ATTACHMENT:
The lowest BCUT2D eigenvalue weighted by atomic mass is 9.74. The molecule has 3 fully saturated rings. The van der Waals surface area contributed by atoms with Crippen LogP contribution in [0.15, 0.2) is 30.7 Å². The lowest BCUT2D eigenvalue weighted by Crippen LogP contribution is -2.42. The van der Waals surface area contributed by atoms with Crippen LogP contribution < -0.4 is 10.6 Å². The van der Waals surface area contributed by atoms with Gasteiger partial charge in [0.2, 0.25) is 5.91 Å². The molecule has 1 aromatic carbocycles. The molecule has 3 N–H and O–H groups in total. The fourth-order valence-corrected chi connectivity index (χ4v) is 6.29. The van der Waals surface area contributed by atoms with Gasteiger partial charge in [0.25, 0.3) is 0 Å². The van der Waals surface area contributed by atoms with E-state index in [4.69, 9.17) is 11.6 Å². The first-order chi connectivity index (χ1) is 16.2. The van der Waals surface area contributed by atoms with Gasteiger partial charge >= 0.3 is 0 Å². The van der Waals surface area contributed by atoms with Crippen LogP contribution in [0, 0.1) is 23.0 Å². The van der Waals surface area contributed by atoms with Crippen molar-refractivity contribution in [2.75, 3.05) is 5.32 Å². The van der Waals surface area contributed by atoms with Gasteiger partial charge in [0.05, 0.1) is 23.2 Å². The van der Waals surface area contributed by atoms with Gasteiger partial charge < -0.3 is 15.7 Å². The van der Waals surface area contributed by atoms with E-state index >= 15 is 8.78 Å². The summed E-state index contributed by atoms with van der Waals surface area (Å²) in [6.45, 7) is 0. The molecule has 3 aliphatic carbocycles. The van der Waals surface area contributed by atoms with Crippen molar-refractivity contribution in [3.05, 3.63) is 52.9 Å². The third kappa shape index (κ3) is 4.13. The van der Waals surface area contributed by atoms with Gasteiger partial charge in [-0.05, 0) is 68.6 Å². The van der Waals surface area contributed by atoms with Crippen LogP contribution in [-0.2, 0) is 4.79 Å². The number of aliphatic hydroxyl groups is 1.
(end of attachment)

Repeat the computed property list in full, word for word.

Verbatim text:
The lowest BCUT2D eigenvalue weighted by atomic mass is 9.74. The molecule has 3 fully saturated rings. The van der Waals surface area contributed by atoms with Crippen LogP contribution in [0.15, 0.2) is 30.7 Å². The lowest BCUT2D eigenvalue weighted by Crippen LogP contribution is -2.42. The van der Waals surface area contributed by atoms with Crippen LogP contribution < -0.4 is 10.6 Å². The van der Waals surface area contributed by atoms with Gasteiger partial charge in [0.2, 0.25) is 5.91 Å². The molecule has 1 aromatic carbocycles. The molecule has 3 N–H and O–H groups in total. The fourth-order valence-corrected chi connectivity index (χ4v) is 6.29. The van der Waals surface area contributed by atoms with Gasteiger partial charge in [0.25, 0.3) is 0 Å². The van der Waals surface area contributed by atoms with E-state index in [4.69, 9.17) is 11.6 Å². The first-order chi connectivity index (χ1) is 16.2. The van der Waals surface area contributed by atoms with Gasteiger partial charge >= 0.3 is 0 Å². The van der Waals surface area contributed by atoms with Crippen LogP contribution in [0, 0.1) is 23.0 Å². The van der Waals surface area contributed by atoms with Crippen molar-refractivity contribution in [2.75, 3.05) is 5.32 Å². The van der Waals surface area contributed by atoms with Gasteiger partial charge in [0.05, 0.1) is 23.2 Å². The van der Waals surface area contributed by atoms with Gasteiger partial charge < -0.3 is 15.7 Å². The van der Waals surface area contributed by atoms with E-state index >= 15 is 8.78 Å². The summed E-state index contributed by atoms with van der Waals surface area (Å²) in [6.45, 7) is 0. The molecule has 3 aliphatic carbocycles. The van der Waals surface area contributed by atoms with Crippen molar-refractivity contribution in [3.05, 3.63) is 52.9 Å². The third kappa shape index (κ3) is 4.13. The van der Waals surface area contributed by atoms with Gasteiger partial charge in [-0.05, 0) is 68.6 Å². The van der Waals surface area contributed by atoms with Crippen LogP contribution in [-0.2, 0) is 4.79 Å². The number of aliphatic hydroxyl groups is 1.